Featured Plant: Pasque Flower

Common name: The name Pasque Flower refers to the religious holiday of Easter, when the flowers are often in bloom. In South Dakota, where it is the state flower, it is referred to as the May Day Flower, Prairie Crocus or Wind Flower.

Scientific name: Anemone patens (also known as Pulsatilla patens). Anemone: an ancient Greek name from anemos, “wind.”  patens: Latin for “spreading.”

Pasque Flower

Flowers on a Hilltop

With less than two months to go until the official start of spring it still seems a long way off. But when the snow finally clears and the hilltops warm in the ever higher sun, the Pasque Flower will be one of the earliest signs of life on the spring prairie.

Last spring Neil Diboll let me in on a great location, not far from Prairie Nursery, where native Pasque Flower adorns a hilltop every spring. Neil gave me directions and we were to meet up there late in the afternoon, as he was returning from a consulting job.

I arrived first and found the spot with no problem. My approach to the designated hill was by the Northwest side and as I began to climb upwards and out of the woods I was happy to find several Pasque Flower groups blooming along the hillside. Wow. What a find. I turned on my camera and started clicking away. The light wasn’t the best there, so I kept angling up the hill, shooting as I went. Upon cresting the hill I realized I had been on the fringe! The large domed hilltop was strewn with flowers. And the light was beautiful. After about 10 minutes of giddy Pasque Flower photo-taking, Neil showed up and we continued the photo shoot together.

Here are some photos from that afternoon, March 22, 2012.

Anemone patens


One of the earliest perennials to bloom in a prairie, Pasque Flower is an uncommon plant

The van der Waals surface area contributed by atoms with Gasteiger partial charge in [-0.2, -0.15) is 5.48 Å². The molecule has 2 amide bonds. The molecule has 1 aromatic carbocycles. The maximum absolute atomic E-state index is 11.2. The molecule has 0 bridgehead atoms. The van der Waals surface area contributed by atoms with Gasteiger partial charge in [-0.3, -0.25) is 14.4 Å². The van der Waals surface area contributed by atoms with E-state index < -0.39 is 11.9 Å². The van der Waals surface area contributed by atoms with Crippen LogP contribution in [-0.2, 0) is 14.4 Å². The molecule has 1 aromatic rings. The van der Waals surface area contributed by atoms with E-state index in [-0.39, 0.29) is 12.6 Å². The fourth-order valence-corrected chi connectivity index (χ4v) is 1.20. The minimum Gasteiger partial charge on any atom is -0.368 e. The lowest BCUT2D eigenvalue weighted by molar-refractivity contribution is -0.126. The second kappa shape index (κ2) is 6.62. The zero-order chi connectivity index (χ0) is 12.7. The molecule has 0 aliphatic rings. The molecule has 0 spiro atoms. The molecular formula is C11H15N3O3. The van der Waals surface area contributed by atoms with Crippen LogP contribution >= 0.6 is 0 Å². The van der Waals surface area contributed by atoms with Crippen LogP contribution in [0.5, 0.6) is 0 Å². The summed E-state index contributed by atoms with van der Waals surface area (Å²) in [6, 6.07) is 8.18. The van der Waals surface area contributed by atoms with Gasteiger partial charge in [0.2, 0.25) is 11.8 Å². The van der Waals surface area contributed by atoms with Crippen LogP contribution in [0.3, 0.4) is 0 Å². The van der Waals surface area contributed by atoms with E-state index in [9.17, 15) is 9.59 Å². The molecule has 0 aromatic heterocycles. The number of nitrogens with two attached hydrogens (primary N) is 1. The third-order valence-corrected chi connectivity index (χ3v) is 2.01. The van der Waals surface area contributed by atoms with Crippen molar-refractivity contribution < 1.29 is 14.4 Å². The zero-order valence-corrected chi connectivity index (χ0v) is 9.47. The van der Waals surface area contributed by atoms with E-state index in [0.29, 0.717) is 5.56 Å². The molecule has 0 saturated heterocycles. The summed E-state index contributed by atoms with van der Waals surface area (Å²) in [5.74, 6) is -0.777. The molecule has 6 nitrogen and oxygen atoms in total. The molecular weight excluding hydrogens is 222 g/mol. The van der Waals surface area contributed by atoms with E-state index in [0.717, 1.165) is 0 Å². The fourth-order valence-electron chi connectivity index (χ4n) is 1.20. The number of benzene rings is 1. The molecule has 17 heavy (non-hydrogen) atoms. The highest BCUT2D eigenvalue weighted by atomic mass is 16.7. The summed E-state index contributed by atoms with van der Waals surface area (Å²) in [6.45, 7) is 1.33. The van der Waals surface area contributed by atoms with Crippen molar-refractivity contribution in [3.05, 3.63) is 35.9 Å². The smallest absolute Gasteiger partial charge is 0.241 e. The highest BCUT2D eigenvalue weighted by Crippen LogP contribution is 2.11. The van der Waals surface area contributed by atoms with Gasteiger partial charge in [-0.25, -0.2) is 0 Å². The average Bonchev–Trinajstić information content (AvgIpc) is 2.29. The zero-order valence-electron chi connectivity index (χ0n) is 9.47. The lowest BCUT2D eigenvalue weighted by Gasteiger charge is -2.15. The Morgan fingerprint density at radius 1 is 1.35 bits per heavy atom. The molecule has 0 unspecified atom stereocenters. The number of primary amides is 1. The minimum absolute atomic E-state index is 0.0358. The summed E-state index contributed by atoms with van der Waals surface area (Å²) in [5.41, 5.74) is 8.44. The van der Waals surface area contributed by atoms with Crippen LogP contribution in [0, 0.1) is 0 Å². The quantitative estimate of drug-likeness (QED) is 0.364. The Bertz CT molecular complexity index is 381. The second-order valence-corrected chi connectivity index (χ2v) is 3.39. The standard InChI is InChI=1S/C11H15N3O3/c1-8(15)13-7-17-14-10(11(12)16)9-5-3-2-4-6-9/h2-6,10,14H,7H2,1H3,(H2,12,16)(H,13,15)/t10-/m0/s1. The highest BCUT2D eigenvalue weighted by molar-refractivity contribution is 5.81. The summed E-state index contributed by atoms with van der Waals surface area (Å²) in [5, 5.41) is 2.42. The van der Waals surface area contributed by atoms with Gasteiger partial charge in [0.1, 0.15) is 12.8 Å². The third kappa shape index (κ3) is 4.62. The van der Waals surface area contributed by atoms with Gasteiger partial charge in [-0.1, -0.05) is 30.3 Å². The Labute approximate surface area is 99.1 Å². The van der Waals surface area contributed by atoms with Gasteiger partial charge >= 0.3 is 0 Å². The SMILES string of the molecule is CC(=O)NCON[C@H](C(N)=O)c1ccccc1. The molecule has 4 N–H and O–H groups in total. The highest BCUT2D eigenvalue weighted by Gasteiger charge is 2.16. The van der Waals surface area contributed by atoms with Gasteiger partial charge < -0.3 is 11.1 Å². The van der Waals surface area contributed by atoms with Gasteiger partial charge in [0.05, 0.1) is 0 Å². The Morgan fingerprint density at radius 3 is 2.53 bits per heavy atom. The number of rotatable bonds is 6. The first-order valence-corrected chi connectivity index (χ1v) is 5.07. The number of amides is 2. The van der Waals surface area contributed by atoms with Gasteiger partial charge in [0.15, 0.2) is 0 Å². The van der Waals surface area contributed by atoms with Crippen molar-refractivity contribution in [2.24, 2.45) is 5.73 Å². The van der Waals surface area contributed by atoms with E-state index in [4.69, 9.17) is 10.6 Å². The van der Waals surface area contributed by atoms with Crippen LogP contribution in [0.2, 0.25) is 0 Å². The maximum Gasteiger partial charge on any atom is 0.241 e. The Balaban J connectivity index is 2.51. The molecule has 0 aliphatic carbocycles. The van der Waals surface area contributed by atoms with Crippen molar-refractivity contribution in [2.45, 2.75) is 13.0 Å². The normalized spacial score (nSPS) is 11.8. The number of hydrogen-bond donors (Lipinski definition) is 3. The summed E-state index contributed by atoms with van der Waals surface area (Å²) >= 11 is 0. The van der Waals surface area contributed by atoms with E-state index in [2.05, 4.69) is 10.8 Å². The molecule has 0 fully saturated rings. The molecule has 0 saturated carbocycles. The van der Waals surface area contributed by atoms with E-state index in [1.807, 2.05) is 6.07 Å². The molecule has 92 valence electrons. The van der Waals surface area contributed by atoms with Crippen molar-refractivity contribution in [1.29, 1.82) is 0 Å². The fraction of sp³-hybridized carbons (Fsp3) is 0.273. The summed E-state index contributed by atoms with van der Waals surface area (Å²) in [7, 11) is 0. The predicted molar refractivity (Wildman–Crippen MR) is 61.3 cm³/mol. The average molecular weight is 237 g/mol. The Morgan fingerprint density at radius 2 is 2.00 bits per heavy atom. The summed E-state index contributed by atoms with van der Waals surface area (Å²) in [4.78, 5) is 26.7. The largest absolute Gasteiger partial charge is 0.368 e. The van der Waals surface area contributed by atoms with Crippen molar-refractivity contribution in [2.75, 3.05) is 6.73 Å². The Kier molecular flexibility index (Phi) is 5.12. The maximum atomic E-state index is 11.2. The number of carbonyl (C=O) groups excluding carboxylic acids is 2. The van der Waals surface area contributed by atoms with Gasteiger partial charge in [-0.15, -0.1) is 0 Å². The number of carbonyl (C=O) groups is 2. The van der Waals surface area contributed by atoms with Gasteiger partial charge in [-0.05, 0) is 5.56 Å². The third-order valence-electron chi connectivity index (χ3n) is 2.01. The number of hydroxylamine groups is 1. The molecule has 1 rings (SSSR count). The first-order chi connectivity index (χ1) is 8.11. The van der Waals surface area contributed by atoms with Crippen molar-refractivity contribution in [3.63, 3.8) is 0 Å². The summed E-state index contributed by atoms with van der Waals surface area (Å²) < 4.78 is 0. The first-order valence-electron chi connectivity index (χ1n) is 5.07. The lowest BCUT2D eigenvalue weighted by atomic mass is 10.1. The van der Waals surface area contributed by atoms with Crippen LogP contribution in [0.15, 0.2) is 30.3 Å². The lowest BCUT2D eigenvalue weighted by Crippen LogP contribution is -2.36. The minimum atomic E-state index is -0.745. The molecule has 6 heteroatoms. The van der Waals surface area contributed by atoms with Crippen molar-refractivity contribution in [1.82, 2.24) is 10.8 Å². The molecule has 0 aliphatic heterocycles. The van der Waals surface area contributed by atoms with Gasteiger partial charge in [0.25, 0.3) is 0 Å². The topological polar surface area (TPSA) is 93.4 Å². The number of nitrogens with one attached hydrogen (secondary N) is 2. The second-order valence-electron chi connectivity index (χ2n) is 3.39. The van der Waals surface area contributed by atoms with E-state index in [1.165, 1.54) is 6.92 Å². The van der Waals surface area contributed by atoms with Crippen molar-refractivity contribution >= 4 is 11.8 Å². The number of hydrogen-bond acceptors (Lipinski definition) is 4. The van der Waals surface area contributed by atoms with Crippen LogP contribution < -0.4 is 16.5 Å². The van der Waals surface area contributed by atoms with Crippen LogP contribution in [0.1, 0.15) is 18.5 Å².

that has been extirpated from many areas because of modern development.

Pasque Flower


Native to both North America and Eurasia, it inhabits hill prairies and gravel prairies.
Barrens with scant woody vegetation are preferred as this reduces competition from other plants.
The preference is full sun, dry conditions, and a gritty soil containing gravel or rocky material. Root rot can be a problem if the soil becomes waterlogged from poor drainage.

pasque flower


Pasque Flower is only about 6” high with a delicate, near transcluscent petals
that can range in color from white to lavender.

pasque flower


The flowers emerge before the leaves, often just after the snow has melted.
The delightful furry leaves remain well into the summer.

pasque flower


The silvery plume-like seedhead is also a treasure.

We have a limited quantity of Pasque Flower in 3″ pots, available this spring.

 

4 thoughts on “Featured Plant: Pasque Flower

  1. Hi,
    I have seen the pasque flower before but never a white one! Is that in Wisconsin? Was it blooming in March last year because of our early spring or will it normally bloom this early? Also, I do some oil painting and would love to get your permission to paint one of your pictures! What great pleasure we can get from nature.

    • Hi Chris,
      Feel free to use the photos as reference for your painting, that would be super.
      The North American native Pasque Flower, or at least the ones in this region, are typically white to light lavender. There’s a European Pulsatilla vulgaris that is lavender to violet. Last spring the blooms were early, but Pasque Flower will bloom as soon as the soil warms up. Like the crocus (in fact it is called Prairie Crocus) it can even bloom in the snow.
      Cheers,
      Mary

  2. Hi Mary! What a beautiful blog post! The story is great, and your photos are absolutely stunning. They brought back fond memories of a splendid late afternoon on Pasque Flower Hill.

    • Thanks Neil – I should have posted some of your photos, too! If you can easily get to them, send a few on to me.
      I plan to go there again, this year.
      -mary

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